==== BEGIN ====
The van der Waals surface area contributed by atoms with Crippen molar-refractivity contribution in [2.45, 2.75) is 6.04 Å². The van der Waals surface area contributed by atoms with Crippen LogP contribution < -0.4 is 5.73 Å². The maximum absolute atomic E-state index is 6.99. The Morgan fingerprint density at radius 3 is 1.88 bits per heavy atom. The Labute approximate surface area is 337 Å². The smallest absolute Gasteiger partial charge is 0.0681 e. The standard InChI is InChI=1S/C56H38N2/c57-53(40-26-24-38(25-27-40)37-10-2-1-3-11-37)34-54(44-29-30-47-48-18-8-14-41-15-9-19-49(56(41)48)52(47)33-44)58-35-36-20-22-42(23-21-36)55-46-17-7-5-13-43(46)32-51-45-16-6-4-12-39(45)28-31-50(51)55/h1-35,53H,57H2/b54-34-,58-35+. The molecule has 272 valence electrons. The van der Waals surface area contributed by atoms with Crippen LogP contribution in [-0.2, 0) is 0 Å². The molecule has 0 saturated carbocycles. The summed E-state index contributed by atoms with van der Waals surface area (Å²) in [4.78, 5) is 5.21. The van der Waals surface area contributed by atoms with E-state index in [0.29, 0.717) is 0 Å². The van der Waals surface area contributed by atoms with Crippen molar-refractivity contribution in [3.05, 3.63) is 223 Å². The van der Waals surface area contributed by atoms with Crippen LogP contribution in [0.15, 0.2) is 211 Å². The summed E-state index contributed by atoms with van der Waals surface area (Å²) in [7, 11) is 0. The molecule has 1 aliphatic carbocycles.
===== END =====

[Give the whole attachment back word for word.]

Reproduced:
The van der Waals surface area contributed by atoms with Crippen molar-refractivity contribution in [2.45, 2.75) is 6.04 Å². The van der Waals surface area contributed by atoms with Crippen LogP contribution < -0.4 is 5.73 Å². The maximum absolute atomic E-state index is 6.99. The Morgan fingerprint density at radius 3 is 1.88 bits per heavy atom. The Labute approximate surface area is 337 Å². The smallest absolute Gasteiger partial charge is 0.0681 e. The standard InChI is InChI=1S/C56H38N2/c57-53(40-26-24-38(25-27-40)37-10-2-1-3-11-37)34-54(44-29-30-47-48-18-8-14-41-15-9-19-49(56(41)48)52(47)33-44)58-35-36-20-22-42(23-21-36)55-46-17-7-5-13-43(46)32-51-45-16-6-4-12-39(45)28-31-50(51)55/h1-35,53H,57H2/b54-34-,58-35+. The molecule has 272 valence electrons. The van der Waals surface area contributed by atoms with Crippen LogP contribution in [-0.2, 0) is 0 Å². The molecule has 0 saturated carbocycles. The summed E-state index contributed by atoms with van der Waals surface area (Å²) in [4.78, 5) is 5.21. The van der Waals surface area contributed by atoms with E-state index in [0.29, 0.717) is 0 Å². The van der Waals surface area contributed by atoms with Crippen molar-refractivity contribution in [3.05, 3.63) is 223 Å². The van der Waals surface area contributed by atoms with Crippen LogP contribution in [0.15, 0.2) is 211 Å². The summed E-state index contributed by atoms with van der Waals surface area (Å²) in [7, 11) is 0. The molecule has 1 aliphatic carbocycles.